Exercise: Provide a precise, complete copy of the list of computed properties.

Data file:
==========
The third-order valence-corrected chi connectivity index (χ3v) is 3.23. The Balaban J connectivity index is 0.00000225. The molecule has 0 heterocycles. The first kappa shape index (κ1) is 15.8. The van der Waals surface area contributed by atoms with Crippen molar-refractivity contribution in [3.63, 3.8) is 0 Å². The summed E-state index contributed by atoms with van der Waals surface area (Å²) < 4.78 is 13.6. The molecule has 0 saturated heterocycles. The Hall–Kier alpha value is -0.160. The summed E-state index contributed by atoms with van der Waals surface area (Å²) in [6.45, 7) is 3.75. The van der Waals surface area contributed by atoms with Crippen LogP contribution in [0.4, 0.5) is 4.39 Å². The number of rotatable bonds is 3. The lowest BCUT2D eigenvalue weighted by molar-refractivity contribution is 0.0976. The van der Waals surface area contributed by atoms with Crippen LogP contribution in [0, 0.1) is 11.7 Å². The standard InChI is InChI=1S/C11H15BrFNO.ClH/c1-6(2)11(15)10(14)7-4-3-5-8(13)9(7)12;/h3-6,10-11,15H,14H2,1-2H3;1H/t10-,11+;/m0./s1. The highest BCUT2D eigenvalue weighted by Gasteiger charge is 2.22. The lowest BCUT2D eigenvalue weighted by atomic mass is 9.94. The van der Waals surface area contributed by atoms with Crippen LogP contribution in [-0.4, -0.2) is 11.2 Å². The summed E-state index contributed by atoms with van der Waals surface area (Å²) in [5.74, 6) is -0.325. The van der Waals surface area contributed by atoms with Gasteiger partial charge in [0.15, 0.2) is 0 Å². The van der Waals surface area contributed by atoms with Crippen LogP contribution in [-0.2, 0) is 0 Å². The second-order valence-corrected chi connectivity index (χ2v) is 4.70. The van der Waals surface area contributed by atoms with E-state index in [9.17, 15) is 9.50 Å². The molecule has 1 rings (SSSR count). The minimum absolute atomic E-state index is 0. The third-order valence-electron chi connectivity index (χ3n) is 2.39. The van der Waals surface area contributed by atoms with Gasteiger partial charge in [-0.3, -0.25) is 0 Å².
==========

The third-order valence-corrected chi connectivity index (χ3v) is 3.23. The Balaban J connectivity index is 0.00000225. The molecule has 0 heterocycles. The first kappa shape index (κ1) is 15.8. The van der Waals surface area contributed by atoms with Crippen molar-refractivity contribution in [3.63, 3.8) is 0 Å². The summed E-state index contributed by atoms with van der Waals surface area (Å²) < 4.78 is 13.6. The molecule has 0 saturated heterocycles. The Hall–Kier alpha value is -0.160. The summed E-state index contributed by atoms with van der Waals surface area (Å²) in [6.45, 7) is 3.75. The van der Waals surface area contributed by atoms with Crippen LogP contribution in [0.4, 0.5) is 4.39 Å². The number of rotatable bonds is 3. The lowest BCUT2D eigenvalue weighted by molar-refractivity contribution is 0.0976. The van der Waals surface area contributed by atoms with Crippen LogP contribution in [0, 0.1) is 11.7 Å². The standard InChI is InChI=1S/C11H15BrFNO.ClH/c1-6(2)11(15)10(14)7-4-3-5-8(13)9(7)12;/h3-6,10-11,15H,14H2,1-2H3;1H/t10-,11+;/m0./s1. The highest BCUT2D eigenvalue weighted by Gasteiger charge is 2.22. The lowest BCUT2D eigenvalue weighted by atomic mass is 9.94. The van der Waals surface area contributed by atoms with Crippen LogP contribution in [-0.4, -0.2) is 11.2 Å². The summed E-state index contributed by atoms with van der Waals surface area (Å²) in [5.74, 6) is -0.325. The van der Waals surface area contributed by atoms with Gasteiger partial charge in [0.15, 0.2) is 0 Å². The van der Waals surface area contributed by atoms with Crippen LogP contribution in [-0.2, 0) is 0 Å². The second-order valence-corrected chi connectivity index (χ2v) is 4.70. The van der Waals surface area contributed by atoms with E-state index in [9.17, 15) is 9.50 Å². The molecule has 1 rings (SSSR count). The minimum absolute atomic E-state index is 0. The third-order valence-electron chi connectivity index (χ3n) is 2.39. The van der Waals surface area contributed by atoms with Gasteiger partial charge in [-0.3, -0.25) is 0 Å².